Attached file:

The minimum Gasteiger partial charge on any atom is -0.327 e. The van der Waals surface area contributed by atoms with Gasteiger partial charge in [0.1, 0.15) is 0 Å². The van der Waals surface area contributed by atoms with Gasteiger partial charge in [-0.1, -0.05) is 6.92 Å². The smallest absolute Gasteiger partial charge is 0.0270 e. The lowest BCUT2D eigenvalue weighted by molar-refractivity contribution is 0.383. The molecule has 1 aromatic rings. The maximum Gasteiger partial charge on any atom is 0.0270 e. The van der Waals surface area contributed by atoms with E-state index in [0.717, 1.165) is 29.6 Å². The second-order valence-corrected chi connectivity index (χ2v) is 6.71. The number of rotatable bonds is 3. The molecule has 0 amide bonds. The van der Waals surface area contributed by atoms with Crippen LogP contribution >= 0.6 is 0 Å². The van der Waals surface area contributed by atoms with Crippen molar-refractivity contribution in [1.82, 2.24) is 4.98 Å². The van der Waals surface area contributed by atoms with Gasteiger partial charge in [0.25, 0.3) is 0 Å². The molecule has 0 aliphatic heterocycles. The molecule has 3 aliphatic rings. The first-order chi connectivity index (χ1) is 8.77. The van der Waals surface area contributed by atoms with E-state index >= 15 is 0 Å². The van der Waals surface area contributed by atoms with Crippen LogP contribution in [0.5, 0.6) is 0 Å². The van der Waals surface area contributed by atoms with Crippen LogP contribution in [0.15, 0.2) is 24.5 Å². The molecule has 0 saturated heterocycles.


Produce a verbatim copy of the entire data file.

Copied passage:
The minimum Gasteiger partial charge on any atom is -0.327 e. The van der Waals surface area contributed by atoms with Gasteiger partial charge in [0.1, 0.15) is 0 Å². The van der Waals surface area contributed by atoms with Gasteiger partial charge in [-0.1, -0.05) is 6.92 Å². The smallest absolute Gasteiger partial charge is 0.0270 e. The lowest BCUT2D eigenvalue weighted by molar-refractivity contribution is 0.383. The molecule has 1 aromatic rings. The maximum Gasteiger partial charge on any atom is 0.0270 e. The van der Waals surface area contributed by atoms with E-state index in [0.717, 1.165) is 29.6 Å². The second-order valence-corrected chi connectivity index (χ2v) is 6.71. The number of rotatable bonds is 3. The molecule has 0 amide bonds. The van der Waals surface area contributed by atoms with Crippen LogP contribution >= 0.6 is 0 Å². The van der Waals surface area contributed by atoms with Crippen molar-refractivity contribution in [1.82, 2.24) is 4.98 Å². The van der Waals surface area contributed by atoms with Gasteiger partial charge in [0.25, 0.3) is 0 Å². The molecule has 0 aliphatic heterocycles. The molecule has 3 aliphatic rings. The first-order chi connectivity index (χ1) is 8.77. The van der Waals surface area contributed by atoms with E-state index >= 15 is 0 Å². The van der Waals surface area contributed by atoms with Crippen LogP contribution in [0.5, 0.6) is 0 Å². The van der Waals surface area contributed by atoms with Crippen LogP contribution in [0.15, 0.2) is 24.5 Å². The molecule has 0 saturated heterocycles.